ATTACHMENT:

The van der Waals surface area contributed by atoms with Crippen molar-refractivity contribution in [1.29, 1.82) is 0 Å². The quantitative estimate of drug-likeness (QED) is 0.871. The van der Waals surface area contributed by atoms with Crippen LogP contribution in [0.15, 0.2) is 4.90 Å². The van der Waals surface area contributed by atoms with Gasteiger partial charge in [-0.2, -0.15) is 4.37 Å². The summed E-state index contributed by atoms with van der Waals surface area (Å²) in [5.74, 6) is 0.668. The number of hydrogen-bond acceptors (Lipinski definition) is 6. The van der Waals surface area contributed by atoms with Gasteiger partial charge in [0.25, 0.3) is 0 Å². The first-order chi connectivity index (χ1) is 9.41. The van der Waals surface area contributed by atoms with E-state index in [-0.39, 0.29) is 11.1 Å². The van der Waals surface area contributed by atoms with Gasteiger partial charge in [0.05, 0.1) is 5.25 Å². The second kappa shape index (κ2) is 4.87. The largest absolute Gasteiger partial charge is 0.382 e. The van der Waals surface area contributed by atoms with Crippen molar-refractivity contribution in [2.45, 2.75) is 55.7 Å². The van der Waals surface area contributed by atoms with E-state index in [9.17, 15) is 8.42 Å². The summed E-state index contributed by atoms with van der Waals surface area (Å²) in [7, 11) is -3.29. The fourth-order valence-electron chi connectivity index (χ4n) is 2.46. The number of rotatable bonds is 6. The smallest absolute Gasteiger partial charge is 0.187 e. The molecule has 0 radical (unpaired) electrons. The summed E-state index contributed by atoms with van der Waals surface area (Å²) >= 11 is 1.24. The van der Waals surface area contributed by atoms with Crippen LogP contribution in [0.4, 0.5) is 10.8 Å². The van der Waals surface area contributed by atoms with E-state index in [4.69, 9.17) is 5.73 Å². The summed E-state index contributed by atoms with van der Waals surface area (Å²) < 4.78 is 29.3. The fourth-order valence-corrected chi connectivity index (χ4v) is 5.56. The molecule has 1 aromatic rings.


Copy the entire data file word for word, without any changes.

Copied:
The van der Waals surface area contributed by atoms with Crippen molar-refractivity contribution in [1.29, 1.82) is 0 Å². The quantitative estimate of drug-likeness (QED) is 0.871. The van der Waals surface area contributed by atoms with Crippen LogP contribution in [0.15, 0.2) is 4.90 Å². The van der Waals surface area contributed by atoms with Gasteiger partial charge in [-0.2, -0.15) is 4.37 Å². The summed E-state index contributed by atoms with van der Waals surface area (Å²) in [5.74, 6) is 0.668. The number of hydrogen-bond acceptors (Lipinski definition) is 6. The van der Waals surface area contributed by atoms with Gasteiger partial charge in [0.25, 0.3) is 0 Å². The first-order chi connectivity index (χ1) is 9.41. The van der Waals surface area contributed by atoms with E-state index in [-0.39, 0.29) is 11.1 Å². The van der Waals surface area contributed by atoms with Gasteiger partial charge in [0.05, 0.1) is 5.25 Å². The second kappa shape index (κ2) is 4.87. The largest absolute Gasteiger partial charge is 0.382 e. The van der Waals surface area contributed by atoms with Crippen molar-refractivity contribution in [2.45, 2.75) is 55.7 Å². The van der Waals surface area contributed by atoms with E-state index in [9.17, 15) is 8.42 Å². The summed E-state index contributed by atoms with van der Waals surface area (Å²) in [7, 11) is -3.29. The fourth-order valence-electron chi connectivity index (χ4n) is 2.46. The number of rotatable bonds is 6. The smallest absolute Gasteiger partial charge is 0.187 e. The molecule has 0 radical (unpaired) electrons. The summed E-state index contributed by atoms with van der Waals surface area (Å²) >= 11 is 1.24. The van der Waals surface area contributed by atoms with Crippen LogP contribution in [0.4, 0.5) is 10.8 Å². The van der Waals surface area contributed by atoms with E-state index in [4.69, 9.17) is 5.73 Å². The summed E-state index contributed by atoms with van der Waals surface area (Å²) < 4.78 is 29.3. The fourth-order valence-corrected chi connectivity index (χ4v) is 5.56. The molecule has 1 aromatic rings.